Tomorrow features the most promising match-up on the men's side of the tournament so far—a repeat of last years final between the defending champion Roger Federer and Swedish prodigy and runner-up Robin Söderling. Who will emerge as winner and make his way towards the semi's, where either Thomas Berdych or Mikhail Youzhny will wait for the man who prevails? Let us first take a look at the numbers:
12 is the number of times they've met since their first meeting in 2004.
12 is the number Federer came out on top.
2 is the number of sets Söderling has taken off the Swiss Maestro in those matches.
23 is the number of Federer's consecutive Grand Slam semi-final appearances.
The stats seem to give but one answer: Federer will come out on top yet again against the late blooming, brutal ball-bashing Söderling. However, as much as the stats might tell about Roger having a perfect record against Robin, most of those matches were relatively close on the scoreline and involved a great number of tiebreaks or 7-5 wins.
Moreover, stats can only tell you so much—in the end, the battle is fought on court, not before—though their head-to-head record may give Roger a psychological advantage going into the match.
A year ago, few non-affectionate tennis fans knew much about Robin Söderling. That all changed in the matter of an afternoon when the confident Söderling blew clay court king Nadal off court in four sets, handing the Spaniard his first ever defeat at Roland Garros and in best-of-five matches on clay. Coached by former world No. 2, Magnus Norman, had finally matured as a player.
Three matches later, however, he was dismantled by Roger Federer, who showed almost surgical precision in his game plan. Söderling had no answers as Federer took away his hard-hitting weapons by changing the game and the pace over and over.
Afterwards Söderling graciously said something along the lines 'I've always thought I played bad, whenever I play against you. Now I realize you are the one who makes me play bad'.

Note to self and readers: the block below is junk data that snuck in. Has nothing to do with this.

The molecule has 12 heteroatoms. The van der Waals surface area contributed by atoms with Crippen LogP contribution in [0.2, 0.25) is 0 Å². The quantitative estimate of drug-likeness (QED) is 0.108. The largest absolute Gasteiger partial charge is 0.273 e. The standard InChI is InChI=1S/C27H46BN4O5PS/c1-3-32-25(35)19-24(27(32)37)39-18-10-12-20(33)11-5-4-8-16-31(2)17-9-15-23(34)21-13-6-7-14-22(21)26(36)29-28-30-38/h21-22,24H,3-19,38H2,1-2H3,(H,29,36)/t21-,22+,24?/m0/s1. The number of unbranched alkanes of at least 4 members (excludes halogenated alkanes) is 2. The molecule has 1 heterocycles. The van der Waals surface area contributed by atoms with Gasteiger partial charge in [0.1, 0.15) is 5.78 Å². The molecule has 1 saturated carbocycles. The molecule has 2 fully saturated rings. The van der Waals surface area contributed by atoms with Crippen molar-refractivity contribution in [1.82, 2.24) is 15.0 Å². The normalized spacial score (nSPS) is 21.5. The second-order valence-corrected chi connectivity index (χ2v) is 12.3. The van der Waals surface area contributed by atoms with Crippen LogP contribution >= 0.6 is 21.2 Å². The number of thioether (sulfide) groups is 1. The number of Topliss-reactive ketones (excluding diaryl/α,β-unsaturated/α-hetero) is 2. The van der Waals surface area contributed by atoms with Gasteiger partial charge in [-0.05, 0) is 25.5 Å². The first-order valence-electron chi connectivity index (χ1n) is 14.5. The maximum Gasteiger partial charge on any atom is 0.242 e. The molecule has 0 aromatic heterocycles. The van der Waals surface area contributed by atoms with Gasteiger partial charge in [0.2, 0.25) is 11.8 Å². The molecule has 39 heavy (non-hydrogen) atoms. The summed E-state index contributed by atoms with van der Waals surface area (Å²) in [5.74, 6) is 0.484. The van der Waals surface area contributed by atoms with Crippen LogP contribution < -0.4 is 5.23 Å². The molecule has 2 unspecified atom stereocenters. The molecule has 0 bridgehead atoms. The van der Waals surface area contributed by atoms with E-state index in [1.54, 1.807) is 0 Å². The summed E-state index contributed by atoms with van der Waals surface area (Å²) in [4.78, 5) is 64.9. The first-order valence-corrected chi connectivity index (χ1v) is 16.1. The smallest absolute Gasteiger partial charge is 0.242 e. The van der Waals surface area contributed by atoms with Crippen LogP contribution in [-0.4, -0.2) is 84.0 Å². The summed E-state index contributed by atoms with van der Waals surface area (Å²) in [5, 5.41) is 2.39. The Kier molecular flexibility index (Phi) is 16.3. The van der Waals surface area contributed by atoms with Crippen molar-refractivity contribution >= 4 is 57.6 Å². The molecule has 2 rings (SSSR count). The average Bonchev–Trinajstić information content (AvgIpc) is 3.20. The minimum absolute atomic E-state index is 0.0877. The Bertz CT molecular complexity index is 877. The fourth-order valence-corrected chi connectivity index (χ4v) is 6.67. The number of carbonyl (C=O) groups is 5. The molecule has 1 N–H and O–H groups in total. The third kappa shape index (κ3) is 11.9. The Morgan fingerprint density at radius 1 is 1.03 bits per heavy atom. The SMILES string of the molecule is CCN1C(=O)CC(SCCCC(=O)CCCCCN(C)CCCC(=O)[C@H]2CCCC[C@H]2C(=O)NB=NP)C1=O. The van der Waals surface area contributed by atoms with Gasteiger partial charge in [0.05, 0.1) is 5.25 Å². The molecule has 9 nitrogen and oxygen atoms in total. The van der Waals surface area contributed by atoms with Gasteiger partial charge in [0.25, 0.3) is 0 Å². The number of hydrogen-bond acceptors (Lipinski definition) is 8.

One year after, the former indoor specialist now is an established all surface player enjoying his rightful spot just outside the big four (are we back to two again?) at the top of the sport.
Both Federer and Söderling have played very well in their first four matches, handing out bagels and 1's. In fact, Söderling has looked even more dominant than the mighty Nadal, when he only lost 7 games in his first two matches (Nadal lost 13). His third round match against Spanish clay-court specialist Albert Montanes (who beat Federer in straight three weeks ago) provided his first real challenge and loss of set, but he came out on top none the less.
In the next match, he allowed the promising Marin Cilic a mere 10 games. His serve is rock solid and among the best in the game with 200 on average on the first and 160! on the second.
A couple of weeks ago, many doubted that Federer would be able to tune his game in in time after a very tame spring by his high standards.
So far, he has proven the doubters wrong yet again and it seems as if there is one sure thing in tennis it is this:
Roger Federer will be top-tuned whenever a Grand Slam comes along.
He hasn't lost a set yet, and has shown signs of brilliance employing his drop shots, his forehand and the beautiful but at times vulnerable one-handed backhand.
And the winner will be?
So what are we to think? Who will come out on top? On the one hand, Söderling is yet to show that he can come up with a new game plan, when Federer use his own weapons against him or simply confuses him with his variety and by taking the pace of the ball.
On the other hand, Söderling has hardly ever played better than he is playing now and Del Potro's win against Federer in the US Open final shows that Federer doesn't always find a way to win against the hard-hitters. If conditions aren't too windy and too damp, Söderling might have more than a decent chance for the second biggest upset of his career at the same stage where he shocked the tennis world and provided us with perhaps the biggest upset of the last decade.
My best guess? Söderling's style of game is more of a threat to Rafa than to Federer who always seem to find a way to outwit and outfox him. I figure that is the most likely scenario again tomorrow, but I am far from sure. If Söderling manages to get away with either the first or the second set, I'm betting it will be really close.
Result: Federer in four, possibly five.
Further note: I believe the winner, be it Federer or Söderling, will go on to meet Nadal in the final. If I'm right, it will be a fantastic match-up—either between the king and his conqueror or between the two greatest players of our time.